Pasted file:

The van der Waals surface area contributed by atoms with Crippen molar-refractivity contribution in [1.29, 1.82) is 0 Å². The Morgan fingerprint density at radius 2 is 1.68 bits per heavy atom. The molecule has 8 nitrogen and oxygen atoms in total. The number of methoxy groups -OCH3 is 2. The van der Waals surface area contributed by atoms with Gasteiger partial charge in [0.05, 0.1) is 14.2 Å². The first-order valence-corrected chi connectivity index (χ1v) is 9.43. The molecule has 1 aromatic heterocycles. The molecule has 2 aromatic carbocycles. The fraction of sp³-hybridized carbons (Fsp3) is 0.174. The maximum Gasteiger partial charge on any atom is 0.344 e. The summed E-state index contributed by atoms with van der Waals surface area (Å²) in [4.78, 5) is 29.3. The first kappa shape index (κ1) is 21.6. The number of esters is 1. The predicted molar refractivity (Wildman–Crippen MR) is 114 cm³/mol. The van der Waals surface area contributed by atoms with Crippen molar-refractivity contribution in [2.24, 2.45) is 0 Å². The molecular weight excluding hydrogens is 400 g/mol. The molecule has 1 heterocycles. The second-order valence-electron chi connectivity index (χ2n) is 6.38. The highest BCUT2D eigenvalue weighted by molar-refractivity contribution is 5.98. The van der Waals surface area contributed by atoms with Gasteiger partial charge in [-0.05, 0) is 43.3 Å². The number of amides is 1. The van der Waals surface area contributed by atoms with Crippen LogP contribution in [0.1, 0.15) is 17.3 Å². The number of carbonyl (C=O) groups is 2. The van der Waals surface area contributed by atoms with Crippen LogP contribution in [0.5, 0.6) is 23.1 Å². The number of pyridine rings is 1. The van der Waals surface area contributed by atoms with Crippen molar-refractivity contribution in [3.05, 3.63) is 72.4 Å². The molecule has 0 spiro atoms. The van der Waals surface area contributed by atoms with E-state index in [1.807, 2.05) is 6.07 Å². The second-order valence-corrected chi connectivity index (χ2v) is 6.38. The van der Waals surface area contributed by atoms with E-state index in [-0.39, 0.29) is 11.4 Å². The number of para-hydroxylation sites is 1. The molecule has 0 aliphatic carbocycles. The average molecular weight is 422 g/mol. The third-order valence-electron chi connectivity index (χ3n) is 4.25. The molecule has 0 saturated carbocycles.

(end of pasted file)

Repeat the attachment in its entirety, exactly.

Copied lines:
The van der Waals surface area contributed by atoms with Crippen molar-refractivity contribution in [1.29, 1.82) is 0 Å². The Morgan fingerprint density at radius 2 is 1.68 bits per heavy atom. The molecule has 8 nitrogen and oxygen atoms in total. The number of methoxy groups -OCH3 is 2. The van der Waals surface area contributed by atoms with Gasteiger partial charge in [0.05, 0.1) is 14.2 Å². The first-order valence-corrected chi connectivity index (χ1v) is 9.43. The molecule has 1 aromatic heterocycles. The molecule has 2 aromatic carbocycles. The fraction of sp³-hybridized carbons (Fsp3) is 0.174. The maximum Gasteiger partial charge on any atom is 0.344 e. The summed E-state index contributed by atoms with van der Waals surface area (Å²) in [4.78, 5) is 29.3. The first kappa shape index (κ1) is 21.6. The number of esters is 1. The predicted molar refractivity (Wildman–Crippen MR) is 114 cm³/mol. The van der Waals surface area contributed by atoms with Crippen molar-refractivity contribution in [2.24, 2.45) is 0 Å². The molecular weight excluding hydrogens is 400 g/mol. The molecule has 1 heterocycles. The second-order valence-electron chi connectivity index (χ2n) is 6.38. The highest BCUT2D eigenvalue weighted by molar-refractivity contribution is 5.98. The van der Waals surface area contributed by atoms with Gasteiger partial charge in [-0.05, 0) is 43.3 Å². The number of amides is 1. The van der Waals surface area contributed by atoms with Crippen LogP contribution in [0.1, 0.15) is 17.3 Å². The number of carbonyl (C=O) groups is 2. The van der Waals surface area contributed by atoms with Crippen LogP contribution in [0.5, 0.6) is 23.1 Å². The number of pyridine rings is 1. The van der Waals surface area contributed by atoms with Crippen molar-refractivity contribution in [3.05, 3.63) is 72.4 Å². The molecule has 0 spiro atoms. The van der Waals surface area contributed by atoms with E-state index in [1.807, 2.05) is 6.07 Å². The second-order valence-corrected chi connectivity index (χ2v) is 6.38. The van der Waals surface area contributed by atoms with E-state index in [-0.39, 0.29) is 11.4 Å². The number of para-hydroxylation sites is 1. The molecule has 0 aliphatic carbocycles. The average molecular weight is 422 g/mol. The third-order valence-electron chi connectivity index (χ3n) is 4.25. The molecule has 0 saturated carbocycles.